Beethoven – Painting and Music
For the time being, we unfortunately do not provide headphones.
In 2020, the Secession partnered with the Wiener Symphoniker to celebrate Ludwig van Beethoven’s 250th birthday with a singular multimedia experience. For the first time, our visitors will now be able to experience the Beethoven Frieze with musical accompaniment. Using headphones, they will hear the fourth movement of the Symphony No. 9 in D Minor, Op. 125 (Finale Presto—Allegro assai, duration ca. 20 min.) in an award-winning recording by the Wiener Symphoniker conducted by Philippe Jordan. This unique experience will enhance their enjoyment of Klimt’s Beethoven Frieze by giving them an intuitive grasp of the musical inspiration that went into the work: Gustav Klimt’s Beethoven Frieze, on permanent display at the Secession, was created as a translation of Beethoven’s 9th Symphony into visual art.
For their project The Road to Beethoven, the Wiener Symphoniker have produced their first-ever complete set of recordings of Beethoven’s symphonies. The works were performed in the Golden Hall of the Wiener Musikverein under the direction of the orchestra’s principal conductor, Philippe Jordan. The final movement of the 9th Symphony also features the Singverein, conducted by Johannes Prinz, and the soloists Anja Kampe, Daniel Sindram, Burkhard Fritz, and René Pape.
Gustav Klimt created the Beethoven Frieze for the Secession’s XIVth exhibition in 1902. Conceived as a total work of art with a unified theme, a guiding idea in the Secessionists’ artistic program, the exhibition synthesized architecture, painting, and sculpture for a tribute to Ludwig van Beethoven on the 75th anniversary of his death. Around the turn of the century, Ludwig van Beethoven was an object of positively cultlike veneration as the embodiment of the divinely gifted suffering artist. Twenty-one members of the artists’ association staged their contributions around Max Klinger’s central statue of the composer. Gustav Klimt’s monumental cycle of wall paintings was originally mounted in the left-hand-side nave of the Secession’s main hall, facing the statue.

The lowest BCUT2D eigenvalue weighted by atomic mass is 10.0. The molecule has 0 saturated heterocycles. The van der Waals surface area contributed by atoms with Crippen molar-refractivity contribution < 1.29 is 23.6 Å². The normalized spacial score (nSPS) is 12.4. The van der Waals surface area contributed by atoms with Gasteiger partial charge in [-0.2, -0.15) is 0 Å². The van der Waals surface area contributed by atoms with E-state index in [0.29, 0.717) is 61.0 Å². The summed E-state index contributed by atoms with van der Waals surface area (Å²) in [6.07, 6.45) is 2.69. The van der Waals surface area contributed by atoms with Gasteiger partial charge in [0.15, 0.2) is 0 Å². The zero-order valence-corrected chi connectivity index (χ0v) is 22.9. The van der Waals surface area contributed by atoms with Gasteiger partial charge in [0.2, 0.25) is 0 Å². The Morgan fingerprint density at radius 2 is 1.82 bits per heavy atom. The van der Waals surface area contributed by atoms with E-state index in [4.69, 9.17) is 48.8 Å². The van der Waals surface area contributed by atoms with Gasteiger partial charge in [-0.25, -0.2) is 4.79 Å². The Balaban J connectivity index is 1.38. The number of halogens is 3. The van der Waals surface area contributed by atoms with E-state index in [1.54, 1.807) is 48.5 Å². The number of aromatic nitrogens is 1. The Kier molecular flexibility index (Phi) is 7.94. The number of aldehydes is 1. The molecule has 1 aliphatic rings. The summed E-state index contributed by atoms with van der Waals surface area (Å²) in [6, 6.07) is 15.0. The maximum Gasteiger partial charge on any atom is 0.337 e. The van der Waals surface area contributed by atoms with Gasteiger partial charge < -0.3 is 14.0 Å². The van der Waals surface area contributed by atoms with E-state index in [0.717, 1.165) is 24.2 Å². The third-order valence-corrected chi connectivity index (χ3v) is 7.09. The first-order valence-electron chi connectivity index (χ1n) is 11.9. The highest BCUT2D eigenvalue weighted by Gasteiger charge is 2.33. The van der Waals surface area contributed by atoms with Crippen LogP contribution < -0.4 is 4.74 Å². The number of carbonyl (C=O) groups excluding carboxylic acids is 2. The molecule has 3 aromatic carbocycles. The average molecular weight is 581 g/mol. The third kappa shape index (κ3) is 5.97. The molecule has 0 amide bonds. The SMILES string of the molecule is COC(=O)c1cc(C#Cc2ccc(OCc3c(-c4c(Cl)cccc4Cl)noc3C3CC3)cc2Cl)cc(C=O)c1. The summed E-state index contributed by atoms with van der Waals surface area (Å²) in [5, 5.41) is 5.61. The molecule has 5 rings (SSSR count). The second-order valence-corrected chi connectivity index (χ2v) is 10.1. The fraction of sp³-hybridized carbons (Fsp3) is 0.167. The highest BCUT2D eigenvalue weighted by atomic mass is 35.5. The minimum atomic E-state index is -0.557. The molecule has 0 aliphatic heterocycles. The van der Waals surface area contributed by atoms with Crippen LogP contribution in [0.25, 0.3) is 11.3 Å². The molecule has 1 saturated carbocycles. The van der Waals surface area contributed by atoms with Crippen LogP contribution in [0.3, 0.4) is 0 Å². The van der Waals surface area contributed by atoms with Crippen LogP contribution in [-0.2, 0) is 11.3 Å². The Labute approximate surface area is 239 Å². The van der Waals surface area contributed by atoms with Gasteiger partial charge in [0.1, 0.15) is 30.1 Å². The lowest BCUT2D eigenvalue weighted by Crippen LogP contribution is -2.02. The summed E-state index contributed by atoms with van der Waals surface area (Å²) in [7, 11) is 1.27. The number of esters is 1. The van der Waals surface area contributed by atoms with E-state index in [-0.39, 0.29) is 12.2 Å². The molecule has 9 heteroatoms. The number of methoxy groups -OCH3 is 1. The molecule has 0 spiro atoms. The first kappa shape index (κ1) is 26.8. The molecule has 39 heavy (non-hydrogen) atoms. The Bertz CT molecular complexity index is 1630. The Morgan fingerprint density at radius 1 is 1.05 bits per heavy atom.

A key work of the creative awakening at the dawn of the twentieth century, the Beethoven Frieze unfolds a sprawling narrative across three walls that is propelled by man’s yearning for happiness. In the final scene, female figures—allegories of the arts—guide the quester into the realm of the ideal. Klimt’s apotheosis of art, which shows a couple kissing before the chorus of the angels of paradise, contains a direct reference to Beethoven. “Joy, beautiful divine spark!—This kiss for the whole world,” the chorus sings in the fourth movement of Beethoven’s 9th Symphony, which is based on Friedrich Schiller’s Ode to Joy.
Beethoven – Painting and Music – The Beethoven Frieze and the 9th Symphony
Ludwig van Beethoven, fourth movement of the Symphony No. 9 in D Minor, Op. 125 / Finale Presto
Wiener Symphoniker, Conductor: Philippe Jordan
Soloists: Anja Kampe, Daniela Sindram, Burkhard Fritz, René Pape
Singverein der Gesellschaft der Musikfreunde, Choirmaster: Johannes Prinz